Pakistani journalist revisits famous documentary

By Bill Lukitsch, @Bill_LukitschDE

Syed Irfan Ashraf has experienced war firsthand — and lived to tell the tale.

Ashraf, a doctoral candidate in mass communication, will present a screening and critique of his 2009 New York Times documentary “Class Dismissed: The Death of Female Education” at 5 p.m. on Thursday in the Lesar Law School Auditorium. As co-producer, Ashraf worked with foreign correspondent Adam B. Ellick to share the story of Malala Yousafzai — the young Pakistani girl who became the focal point of international attention during the height of military conflict in Swat Valley.

In 2012 Yousafzai survived being shot in the head by Taliban gunmen for voicing her belief that women in Pakistan should be allowed an education. In 2014, 17-year-old Yousafzai became the youngest Nobel Peace Prize winner for her contribution to the resistance of Taliban’s suppression of female education in Pakistan.


“Malala became a beacon for us,” Ashraf said.

But Ashraf said Yousafzai is just part of a large and complex story – the beginning of which has been long overlooked by prominent media outlets reporting from the sidelines. While he is happy to see her personal success, Ashraf said he wishes she would be recognized as something other than a martyr.

“This is a limited approach — very imperial approach — to the third-world problems,” Ashraf said.

Ashraf was an associate professor of journalism at the University of Peshawar in Pakistan before reporting for DAWN, a national Pakistani publication, and as a “fixer” for The New York Times. Peshawar was “an island of peace in a sea of terror,” Ashraf said, and coverage of Swat was coming from large media outlets in urban centers hundreds of miles away from the center of conflict.

“I was finding myself a very misfit teacher, teaching journalism to students who were asking questions I didn’t know the answer to,” he said. “I thought, ‘I am unable to do journalism as long as I’m not understanding what is happening around me.'”

Since 2002, 49,000 people have died in Pakistan and the U.S. has sent more than $30 billion in aid to help dethrone the Taliban. But the decades-long history of Taliban influence in Pakistan began with U.S. and Saudi support of resistance groups against the Soviets during the Cold War.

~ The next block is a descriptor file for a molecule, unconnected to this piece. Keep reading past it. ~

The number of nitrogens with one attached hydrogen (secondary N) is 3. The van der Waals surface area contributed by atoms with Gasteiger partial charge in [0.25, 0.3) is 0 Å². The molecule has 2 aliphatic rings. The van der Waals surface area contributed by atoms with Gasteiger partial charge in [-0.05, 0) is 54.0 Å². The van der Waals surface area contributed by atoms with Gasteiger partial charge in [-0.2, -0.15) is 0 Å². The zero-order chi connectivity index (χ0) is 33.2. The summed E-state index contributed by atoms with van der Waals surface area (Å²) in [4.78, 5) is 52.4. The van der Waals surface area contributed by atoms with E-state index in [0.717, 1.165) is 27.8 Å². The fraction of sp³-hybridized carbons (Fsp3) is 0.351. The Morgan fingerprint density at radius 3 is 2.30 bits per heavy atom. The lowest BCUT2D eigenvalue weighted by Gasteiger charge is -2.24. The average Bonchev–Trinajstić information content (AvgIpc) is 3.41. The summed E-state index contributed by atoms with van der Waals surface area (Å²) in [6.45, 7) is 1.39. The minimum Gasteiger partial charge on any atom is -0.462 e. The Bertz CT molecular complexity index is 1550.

Ashraf said while neutrality and objectivity are cornerstones of modern journalism, the coverage by international media outlets was not sufficient. For him, the issue hit home.  


“I was not neutral. My family was burning; everything was burning in front of me,” Ashraf said.

The final cut of “Class Dismissed: The Death of Female Education” was edited for publication in New York. Ashraf said he thinks the film gives the impression that the war is a local problem, and grants no connection to the larger issues at play.

“It is a half-truth in that way,” he said.

By focusing primarily on Yousafzai, Ashraf said the documentary did not properly acknowledge the struggles the rest of the community endured.

“Ignoring the local [scenario] has consequences particularly in communitarian societies where resistance itself is communitarian and collective, not individual,” he said.

Ashraf still feels guilty for what happened to Yousafzai in 2012. He was in SIUC’s New Media Lab when he heard she was shot, and he will not soon forget the words a friend of his used: “Because of you, the girl is killed.”

But he said these are the same risks many Pakistani people took to fight the oppression, and many did not survive.

There was a good chance, Ashraf said, he could have been killed by the Taliban for the work he was doing in Swat. Nevertheless, Ashraf does not regard himself as a brave journalist.

Ashraf said he was afraid the whole time.

Bill Lukitsch can be contacted at [email protected] or on Twitter @Bill_LukitschDE.